# Audio distortion while implementing a low-pass filter

I attempted to implement a real-time audio filtering in a callback function using the simplest moving-average filter with coefficients [0.5 0.5] :

void process(void* in_, void* out_, DWORD length, void* user) {

//data is float, mono
int n = length/sizeof(float);
float* in = (float*)in_;
float* out = (float*)out_;
float* buff = (float*)user;

//buff holds the last input sample from the previous block
//if this is a first block, it is 0
out[0] = 0.5*in[0] + 0.5*buff;

for (int i = 1; i < n; ++i)
{
out[i] = 0.5*in[i] + 0.5*in[i - 1];
}

buff[0] = in[n-1];
}


however, i get a distortion in the output, like an aliasing of some sort or clipping. But, to my knowledge none of this is possible to occur in this case. I've implemented the same code in Matlab ( although not in real-time ) and everything was fine.

I am using a BASS library.

I would like to know if i am missing something obvious here, cause i am running out of ideas. Thanks in advance!

EDIT: Thanks everyone for the answers. The above function is in the form for simplicity, but in actual from it looks like below (there is no output buffer, filtering must be done in-place) but it does exact same thing, although I will write it for convenience:

void CALLBACK filterDSPMono(HDSP handle, DWORD channel, void* buffer, DWORD length, void* user)
{
float* x = (float*) buffer;
int n = length / sizeof(float);
float* buff = (float*) user;
float temp;

int i = 0;
for (; i < n; ++i)
{
temp = x[i];
x[i] = 0.5*x[i] + 0.5*buff[0];
buff[0] = temp;
}
}


EDIT2: Ok, so it turns out the problem was with the buffer size set in the library that my sound card drivers didn't like for some reason. After I changed that, everything is fine. Thank you for all the answers unfortunately I cant mark any as The Answer due to the fault being on my part. This question now can be considered as resolved.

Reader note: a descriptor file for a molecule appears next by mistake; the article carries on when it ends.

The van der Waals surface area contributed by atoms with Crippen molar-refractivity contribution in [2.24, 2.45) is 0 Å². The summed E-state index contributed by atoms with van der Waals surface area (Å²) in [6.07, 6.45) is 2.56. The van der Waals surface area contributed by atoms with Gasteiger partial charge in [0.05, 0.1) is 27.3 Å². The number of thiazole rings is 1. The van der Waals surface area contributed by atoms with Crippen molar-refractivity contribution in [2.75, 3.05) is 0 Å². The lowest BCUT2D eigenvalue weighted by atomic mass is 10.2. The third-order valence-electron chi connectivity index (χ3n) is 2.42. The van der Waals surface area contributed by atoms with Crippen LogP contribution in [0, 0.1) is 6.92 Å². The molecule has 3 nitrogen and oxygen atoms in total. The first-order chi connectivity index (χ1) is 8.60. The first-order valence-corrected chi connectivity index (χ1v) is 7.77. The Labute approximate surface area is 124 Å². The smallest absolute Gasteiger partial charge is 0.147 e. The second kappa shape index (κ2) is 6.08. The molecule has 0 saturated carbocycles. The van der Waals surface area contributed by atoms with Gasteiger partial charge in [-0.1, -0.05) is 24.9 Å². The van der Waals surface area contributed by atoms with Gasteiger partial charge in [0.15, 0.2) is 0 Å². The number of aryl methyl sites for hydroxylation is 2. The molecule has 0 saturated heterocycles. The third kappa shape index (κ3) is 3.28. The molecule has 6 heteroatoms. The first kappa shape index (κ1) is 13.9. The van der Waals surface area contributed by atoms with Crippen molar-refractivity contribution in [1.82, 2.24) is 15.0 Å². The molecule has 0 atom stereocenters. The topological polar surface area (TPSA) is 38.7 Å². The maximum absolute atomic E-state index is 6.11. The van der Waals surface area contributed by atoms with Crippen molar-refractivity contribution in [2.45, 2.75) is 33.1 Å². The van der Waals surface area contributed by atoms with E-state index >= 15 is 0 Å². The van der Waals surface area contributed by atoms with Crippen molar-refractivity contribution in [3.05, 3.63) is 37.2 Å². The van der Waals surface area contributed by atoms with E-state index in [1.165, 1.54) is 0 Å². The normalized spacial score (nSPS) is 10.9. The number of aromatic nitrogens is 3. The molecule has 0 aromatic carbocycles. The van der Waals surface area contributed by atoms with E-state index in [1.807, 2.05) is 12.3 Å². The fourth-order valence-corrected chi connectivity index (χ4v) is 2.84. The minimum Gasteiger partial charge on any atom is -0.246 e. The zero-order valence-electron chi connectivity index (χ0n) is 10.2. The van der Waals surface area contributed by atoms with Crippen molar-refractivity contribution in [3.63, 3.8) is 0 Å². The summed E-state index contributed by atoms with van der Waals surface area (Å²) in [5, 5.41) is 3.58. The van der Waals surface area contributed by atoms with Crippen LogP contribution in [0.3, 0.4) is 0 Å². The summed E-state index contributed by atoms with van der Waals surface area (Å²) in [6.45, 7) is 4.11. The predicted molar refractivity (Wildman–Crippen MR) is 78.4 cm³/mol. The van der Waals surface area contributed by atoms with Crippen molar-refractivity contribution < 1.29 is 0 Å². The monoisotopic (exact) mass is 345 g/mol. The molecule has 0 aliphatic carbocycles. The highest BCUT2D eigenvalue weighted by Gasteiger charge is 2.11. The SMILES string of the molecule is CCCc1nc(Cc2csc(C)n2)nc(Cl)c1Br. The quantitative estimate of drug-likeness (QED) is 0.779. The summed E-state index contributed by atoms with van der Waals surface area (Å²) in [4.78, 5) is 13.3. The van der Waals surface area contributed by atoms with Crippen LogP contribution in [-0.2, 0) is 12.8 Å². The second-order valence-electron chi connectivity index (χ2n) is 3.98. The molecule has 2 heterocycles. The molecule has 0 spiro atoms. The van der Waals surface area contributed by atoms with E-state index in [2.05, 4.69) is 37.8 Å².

• Are in and out monophonic streams? If not, they will contain interleaved Left and Right samples. – pichenettes Jun 1 '14 at 12:44
• Can you share the input test signal with us. – learner Jun 1 '14 at 12:44
• I am testing it with different wave files. I doubt it has something to do with the input itself, the library opens the file and this processing function receives raw data, in this case values between -1 and +1. If I, for example, change whole this code to something like out[i] = in[i]*0.5 the output is clean. – tomi.lee.jones Jun 1 '14 at 15:02
• Yes, both in and out are mono. – tomi.lee.jones Jun 1 '14 at 15:10
• This does not provide an answer to the question. To critique or request clarification from an author, leave a comment below their post. – Jason R Jun 3 '14 at 13:22

I suspect that most likely the audio coming in is integer, and not floating point. Depending on your device, operating system and type of file input, you can get one or the other. Read documentation for audio input API you're using to see which format the audio is in. Also, if it's integer, it's likely to be 16 bit rather than 32 bit. In any case, again, read the documentation.

EDIT: BASS library has a flag you can set to get floating point values everywhere:

BASS_SetConfig(
BASS_CONFIG_FLOATDSP,
BOOL floatdsp
);

• I should've mentioned it that I had done it already. I made sure in every possible way the audio is float. I've red the documentation extensively. – tomi.lee.jones Jun 7 '14 at 10:03

okay, i am not sure how the function process() must be set up. i am going to suggest that process() assumes floats going in and out and rather than pass length, let's call it nSamples and instead of user, we'll call it state. i'm doing this to simplify it. this is portable and doesn't give a rat's ass about BASS or any library.

void process(float* in, float* out, int nSamples, float* state) {

//data is float, mono

// *state holds the last input sample from the previous block
// if this is a first block, it is 0

out[0] = 0.5*in[0] + 0.5*(*state);
for (int n=1; n<nSamples; n++)
{
out[n] = 0.5*in[n] + 0.5*in[n-1];
}
*state = in[nSamples-1];
}


that should work. if there is any casting needed from void* to float*, i would suggest it is done by whoever calls process(). looks like you have it as a callback function, but i still don't see why the casting need be done in process(). if you do this as simply and cleanly as possible, there is less room for funky bugs to slip it.

• Thanks, but You have just rewritten my code in a simpler form. I know how to filter data, i have basics in DSP, what i'm having problem is that exactly this causes little distortions in the output audio when the processing is done in blocks. Maybe it's some little detail with implementation in this particular library (BASS) , maybe something else, but it's not like i am trying to make things harder and doing unnecessary casting...it's just how the callback function is defined in BASS. Only buffer to process, length is in bytes, its up to programmer to know what the data type is. – tomi.lee.jones Jun 8 '14 at 7:40